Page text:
Germany's highest court on Tuesday ruled that profiling by police and intelligence agencies to identify potential terrorists is illegal if it is based on a mere suspicion without any concrete evidence.
German law enforcement agencies need good reason to hone in on people in the future
In the wake of the Sept. 11 attacks, German lawmakers had given considerably more powers to intelligence officers to obtain information, particularly about people with a Muslim background. The were also allowed to employ a nationwide profiling search to flush out so-called sleepers, such as the Sept. 11 attackers, who had lived in Hamburg for years without raising suspicion.
The profiling searches in Germany have primarily targeted Arab students. They were approved by then Interior Minister Otto Schily, a Social Democrat. He played no small role in making sure that this highly controversial means of preventive investigation made it into the second package of anti-terror legislation adopted after the terrorist attacks in the United States.
The RAF announced its dissolution via fax in 1998
The searches rely on computerized profiling methods which were first used here in the 1970s to hunt down members of the radical Red Army Faction (RAF). The tricky thing about the methods employed is that they completely fall short of data privacy considerations.
Usually, a profiling search compares data only from official bodies, such as the residents' registration office or the social security and traffic departments. But the expanded permission allowed access to data from sources that intelligence agents wouldn't normally get their hands on, such as health insurance companies, real estate agents or utility companies.
A black day for combating terrorism?
On Tuesday, Germany's highest court, the Constitutional Court, made it much harder for police or intelligence agencies to start such a search. It ruled that a general threat situation like the one following Sept. 11 does not justify any large-scale profiling activities if there's no concrete evidence of a terrorist plot.
Members of Germany's constitutional court
Judges also said that such profiling, if it became known publicly, could "reinforce prejudices and stigmatize the affected social groups in the perception of the public," Reuters reported.
While police union officials said that the ruling made it virtually impossible to effectively deal with terrorist threats, Bavarian Interior Minister Günther Beckstein, a member of the conservative Christian Social Union, described the ruling as "a black day for the effective combating of terrorist attacks."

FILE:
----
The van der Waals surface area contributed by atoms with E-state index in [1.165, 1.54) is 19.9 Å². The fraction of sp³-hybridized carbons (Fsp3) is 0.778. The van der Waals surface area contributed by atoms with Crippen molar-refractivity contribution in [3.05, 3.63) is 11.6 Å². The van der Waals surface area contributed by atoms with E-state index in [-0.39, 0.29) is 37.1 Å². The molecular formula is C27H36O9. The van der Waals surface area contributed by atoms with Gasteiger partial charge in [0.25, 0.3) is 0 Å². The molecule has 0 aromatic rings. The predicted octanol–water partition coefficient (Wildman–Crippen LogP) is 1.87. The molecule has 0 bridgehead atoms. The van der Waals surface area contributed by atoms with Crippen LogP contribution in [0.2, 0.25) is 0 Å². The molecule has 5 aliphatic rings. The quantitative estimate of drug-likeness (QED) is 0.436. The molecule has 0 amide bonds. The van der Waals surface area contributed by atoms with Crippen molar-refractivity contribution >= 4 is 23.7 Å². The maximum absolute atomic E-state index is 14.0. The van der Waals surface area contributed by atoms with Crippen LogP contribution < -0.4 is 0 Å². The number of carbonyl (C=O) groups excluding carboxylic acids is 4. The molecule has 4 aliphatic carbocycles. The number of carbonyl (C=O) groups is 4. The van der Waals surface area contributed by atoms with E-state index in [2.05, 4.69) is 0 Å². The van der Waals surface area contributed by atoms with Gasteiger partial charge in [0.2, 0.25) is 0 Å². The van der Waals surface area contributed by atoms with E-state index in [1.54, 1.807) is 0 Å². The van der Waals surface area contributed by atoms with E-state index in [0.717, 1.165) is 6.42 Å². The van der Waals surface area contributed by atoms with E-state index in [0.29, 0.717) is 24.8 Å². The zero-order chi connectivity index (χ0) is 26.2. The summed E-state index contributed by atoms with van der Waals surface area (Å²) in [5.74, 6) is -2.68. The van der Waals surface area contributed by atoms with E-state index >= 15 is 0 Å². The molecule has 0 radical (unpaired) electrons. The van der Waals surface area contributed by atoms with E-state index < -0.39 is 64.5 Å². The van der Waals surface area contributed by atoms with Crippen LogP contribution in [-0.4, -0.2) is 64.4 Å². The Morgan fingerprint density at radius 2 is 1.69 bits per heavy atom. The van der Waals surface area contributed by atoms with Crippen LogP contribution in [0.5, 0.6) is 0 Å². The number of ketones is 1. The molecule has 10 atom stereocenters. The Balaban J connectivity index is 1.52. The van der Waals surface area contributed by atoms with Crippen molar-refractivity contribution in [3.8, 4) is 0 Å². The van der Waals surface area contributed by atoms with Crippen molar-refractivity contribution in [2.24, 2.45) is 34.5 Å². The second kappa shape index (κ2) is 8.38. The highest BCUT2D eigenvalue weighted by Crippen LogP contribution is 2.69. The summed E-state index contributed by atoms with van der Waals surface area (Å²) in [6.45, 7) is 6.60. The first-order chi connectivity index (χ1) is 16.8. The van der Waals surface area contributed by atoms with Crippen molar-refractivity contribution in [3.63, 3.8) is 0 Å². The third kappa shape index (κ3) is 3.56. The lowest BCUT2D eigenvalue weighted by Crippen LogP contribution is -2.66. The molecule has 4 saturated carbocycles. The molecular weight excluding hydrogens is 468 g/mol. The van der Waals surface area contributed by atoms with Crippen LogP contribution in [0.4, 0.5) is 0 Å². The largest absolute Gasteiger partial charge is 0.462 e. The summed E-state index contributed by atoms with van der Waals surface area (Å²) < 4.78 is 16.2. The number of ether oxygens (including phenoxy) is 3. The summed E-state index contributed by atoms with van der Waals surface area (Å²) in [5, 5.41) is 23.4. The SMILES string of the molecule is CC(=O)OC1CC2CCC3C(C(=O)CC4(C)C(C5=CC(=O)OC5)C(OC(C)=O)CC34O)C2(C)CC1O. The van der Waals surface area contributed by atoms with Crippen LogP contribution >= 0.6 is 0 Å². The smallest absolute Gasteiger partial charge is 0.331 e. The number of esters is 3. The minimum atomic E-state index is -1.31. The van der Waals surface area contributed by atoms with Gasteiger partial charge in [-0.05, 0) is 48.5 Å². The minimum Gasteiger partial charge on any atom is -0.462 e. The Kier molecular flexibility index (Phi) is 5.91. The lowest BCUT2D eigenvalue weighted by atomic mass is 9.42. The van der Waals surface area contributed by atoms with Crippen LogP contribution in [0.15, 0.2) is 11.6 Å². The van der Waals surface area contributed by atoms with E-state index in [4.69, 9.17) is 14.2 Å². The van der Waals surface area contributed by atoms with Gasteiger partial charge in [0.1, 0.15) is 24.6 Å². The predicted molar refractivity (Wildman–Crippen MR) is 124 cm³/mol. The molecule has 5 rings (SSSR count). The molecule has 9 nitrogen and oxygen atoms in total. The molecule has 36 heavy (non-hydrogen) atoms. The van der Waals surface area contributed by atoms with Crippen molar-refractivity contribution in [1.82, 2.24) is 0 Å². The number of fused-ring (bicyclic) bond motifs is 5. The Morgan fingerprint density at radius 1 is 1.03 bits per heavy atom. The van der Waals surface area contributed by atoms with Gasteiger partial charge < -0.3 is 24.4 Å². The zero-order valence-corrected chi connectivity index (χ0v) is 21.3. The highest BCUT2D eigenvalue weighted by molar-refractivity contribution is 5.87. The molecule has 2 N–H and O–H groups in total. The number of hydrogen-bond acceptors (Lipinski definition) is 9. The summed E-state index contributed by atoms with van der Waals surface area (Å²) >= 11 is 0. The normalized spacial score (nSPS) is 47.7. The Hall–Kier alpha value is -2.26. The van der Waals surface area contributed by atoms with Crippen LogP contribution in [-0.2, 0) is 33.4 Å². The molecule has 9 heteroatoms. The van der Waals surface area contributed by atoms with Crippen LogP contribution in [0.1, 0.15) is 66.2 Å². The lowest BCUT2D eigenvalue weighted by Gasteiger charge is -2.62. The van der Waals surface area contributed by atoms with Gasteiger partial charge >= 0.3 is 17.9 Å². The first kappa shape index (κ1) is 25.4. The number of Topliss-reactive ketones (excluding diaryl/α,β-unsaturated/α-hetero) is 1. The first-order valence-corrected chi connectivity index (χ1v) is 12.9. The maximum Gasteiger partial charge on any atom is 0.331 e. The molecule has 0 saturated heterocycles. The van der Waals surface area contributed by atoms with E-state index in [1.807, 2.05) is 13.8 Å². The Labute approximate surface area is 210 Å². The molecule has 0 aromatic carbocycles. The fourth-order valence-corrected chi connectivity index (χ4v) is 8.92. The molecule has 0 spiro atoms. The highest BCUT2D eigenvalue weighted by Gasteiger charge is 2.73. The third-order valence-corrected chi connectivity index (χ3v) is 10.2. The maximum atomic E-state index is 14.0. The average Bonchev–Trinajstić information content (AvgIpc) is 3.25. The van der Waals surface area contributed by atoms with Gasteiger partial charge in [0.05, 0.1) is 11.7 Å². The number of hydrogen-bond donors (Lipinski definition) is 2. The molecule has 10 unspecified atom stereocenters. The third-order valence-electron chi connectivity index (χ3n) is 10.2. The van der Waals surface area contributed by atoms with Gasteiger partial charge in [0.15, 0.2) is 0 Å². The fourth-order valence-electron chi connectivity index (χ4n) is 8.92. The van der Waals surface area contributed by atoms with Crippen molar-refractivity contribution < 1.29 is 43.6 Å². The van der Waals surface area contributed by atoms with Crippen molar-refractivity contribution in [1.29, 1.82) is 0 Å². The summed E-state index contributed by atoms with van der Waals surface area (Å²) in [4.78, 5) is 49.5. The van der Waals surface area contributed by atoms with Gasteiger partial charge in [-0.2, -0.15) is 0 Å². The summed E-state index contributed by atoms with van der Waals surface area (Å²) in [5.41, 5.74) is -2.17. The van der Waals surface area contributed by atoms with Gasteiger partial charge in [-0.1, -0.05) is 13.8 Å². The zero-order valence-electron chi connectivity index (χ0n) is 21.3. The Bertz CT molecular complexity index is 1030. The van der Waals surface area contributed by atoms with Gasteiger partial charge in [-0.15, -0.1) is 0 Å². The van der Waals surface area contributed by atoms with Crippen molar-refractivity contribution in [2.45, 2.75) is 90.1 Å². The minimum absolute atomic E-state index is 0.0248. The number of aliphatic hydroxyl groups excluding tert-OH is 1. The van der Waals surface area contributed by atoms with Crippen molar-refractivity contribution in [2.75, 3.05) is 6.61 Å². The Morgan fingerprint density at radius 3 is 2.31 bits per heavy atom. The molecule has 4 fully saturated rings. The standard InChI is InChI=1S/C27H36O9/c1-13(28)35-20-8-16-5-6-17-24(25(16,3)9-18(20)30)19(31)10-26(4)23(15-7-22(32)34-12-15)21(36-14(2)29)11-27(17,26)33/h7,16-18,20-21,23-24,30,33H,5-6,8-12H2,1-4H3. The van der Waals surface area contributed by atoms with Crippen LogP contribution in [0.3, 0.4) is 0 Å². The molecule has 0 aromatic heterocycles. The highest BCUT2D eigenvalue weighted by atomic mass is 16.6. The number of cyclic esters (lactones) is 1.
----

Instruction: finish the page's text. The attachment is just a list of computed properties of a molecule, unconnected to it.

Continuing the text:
Ruling to affect World Cup preparations
Karl-Dieter Möller, the legal affairs correspondent for German public broadcaster ARD, said he believed the court ruling would have an impact on future intelligence activities during the soccer World Cup, starting in Germany in June.
"This sort of profiling search will only be possible if regional police and interior ministers are able to prove that there's concrete evidence that a terrorist attack is being planned," he said. "In other words, they'd have to prove that such a threat exists for this or that day or week, or that a threat is unambiguously linked to a certain football fixture. And we're talking about hard evidence. That is, a mere suspicion or probability that something might happen will no longer be sufficient to justify profiling."
Police officers won't only monitor games but also check potential World Cup employees
Just one day before the court ruling, Heinz Fromm, the president of Germany's domestic intelligence agency, had confirmed that about 220,000 people interested in World Cup-related jobs are being screened with methods that at least come very close to profiling searches.
"What I've seen from the results so far doesn't include any major surprises," he said. "There are a number -- but few -- cases where we'll not allow employment contracts in stadiums or generally in the vicinity of World Cup venues. We may come up with a more detailed report of our search when it's done."
Legal overhaul required
A revision of intelligence work and regional police laws will have to be carried out as a consequence of the Karlsruhe ruling which does justice to a Moroccan student who had complained to the court after becoming the victim of a profiling search in North Rhine-Westphalia.
Incidentally, the same federal state is reported to have profiled some 5 million people between 18 and 40 years of age since 2001 without any concrete evidence of a terror threat. Not a single so-called sleeper has been found.